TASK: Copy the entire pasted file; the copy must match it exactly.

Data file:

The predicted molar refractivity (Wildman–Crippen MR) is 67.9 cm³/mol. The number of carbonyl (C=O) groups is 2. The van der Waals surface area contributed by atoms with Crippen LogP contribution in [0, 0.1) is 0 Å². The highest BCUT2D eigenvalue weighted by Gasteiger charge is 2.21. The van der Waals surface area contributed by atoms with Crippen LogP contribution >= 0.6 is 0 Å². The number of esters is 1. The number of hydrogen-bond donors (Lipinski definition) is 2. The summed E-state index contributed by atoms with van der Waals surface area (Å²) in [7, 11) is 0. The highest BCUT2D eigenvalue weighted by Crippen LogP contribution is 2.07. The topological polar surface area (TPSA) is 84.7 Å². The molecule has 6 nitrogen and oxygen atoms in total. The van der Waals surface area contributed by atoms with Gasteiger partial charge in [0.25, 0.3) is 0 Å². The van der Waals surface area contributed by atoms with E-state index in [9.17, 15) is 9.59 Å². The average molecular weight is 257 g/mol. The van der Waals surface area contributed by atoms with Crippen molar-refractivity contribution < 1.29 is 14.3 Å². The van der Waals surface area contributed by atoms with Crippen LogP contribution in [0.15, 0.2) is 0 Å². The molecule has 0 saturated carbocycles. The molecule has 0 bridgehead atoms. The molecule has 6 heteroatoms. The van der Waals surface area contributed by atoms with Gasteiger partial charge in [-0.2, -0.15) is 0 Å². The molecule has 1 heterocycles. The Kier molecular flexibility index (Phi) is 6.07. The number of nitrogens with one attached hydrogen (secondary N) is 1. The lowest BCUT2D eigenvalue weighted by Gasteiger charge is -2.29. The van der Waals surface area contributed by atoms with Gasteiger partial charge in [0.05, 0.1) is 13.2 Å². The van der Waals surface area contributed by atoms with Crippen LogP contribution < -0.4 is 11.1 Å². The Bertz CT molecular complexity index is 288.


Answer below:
The predicted molar refractivity (Wildman–Crippen MR) is 67.9 cm³/mol. The number of carbonyl (C=O) groups is 2. The van der Waals surface area contributed by atoms with Crippen LogP contribution in [0, 0.1) is 0 Å². The highest BCUT2D eigenvalue weighted by Gasteiger charge is 2.21. The van der Waals surface area contributed by atoms with Crippen LogP contribution >= 0.6 is 0 Å². The number of esters is 1. The number of hydrogen-bond donors (Lipinski definition) is 2. The summed E-state index contributed by atoms with van der Waals surface area (Å²) in [7, 11) is 0. The highest BCUT2D eigenvalue weighted by Crippen LogP contribution is 2.07. The topological polar surface area (TPSA) is 84.7 Å². The molecule has 6 nitrogen and oxygen atoms in total. The van der Waals surface area contributed by atoms with Gasteiger partial charge in [0.25, 0.3) is 0 Å². The van der Waals surface area contributed by atoms with E-state index in [9.17, 15) is 9.59 Å². The average molecular weight is 257 g/mol. The van der Waals surface area contributed by atoms with Crippen molar-refractivity contribution < 1.29 is 14.3 Å². The van der Waals surface area contributed by atoms with Crippen LogP contribution in [0.15, 0.2) is 0 Å². The molecule has 0 saturated carbocycles. The molecule has 0 bridgehead atoms. The molecule has 6 heteroatoms. The van der Waals surface area contributed by atoms with Gasteiger partial charge in [-0.2, -0.15) is 0 Å². The molecule has 1 heterocycles. The Kier molecular flexibility index (Phi) is 6.07. The number of nitrogens with one attached hydrogen (secondary N) is 1. The lowest BCUT2D eigenvalue weighted by Gasteiger charge is -2.29. The van der Waals surface area contributed by atoms with Gasteiger partial charge in [0.05, 0.1) is 13.2 Å². The van der Waals surface area contributed by atoms with Crippen LogP contribution < -0.4 is 11.1 Å². The Bertz CT molecular complexity index is 288.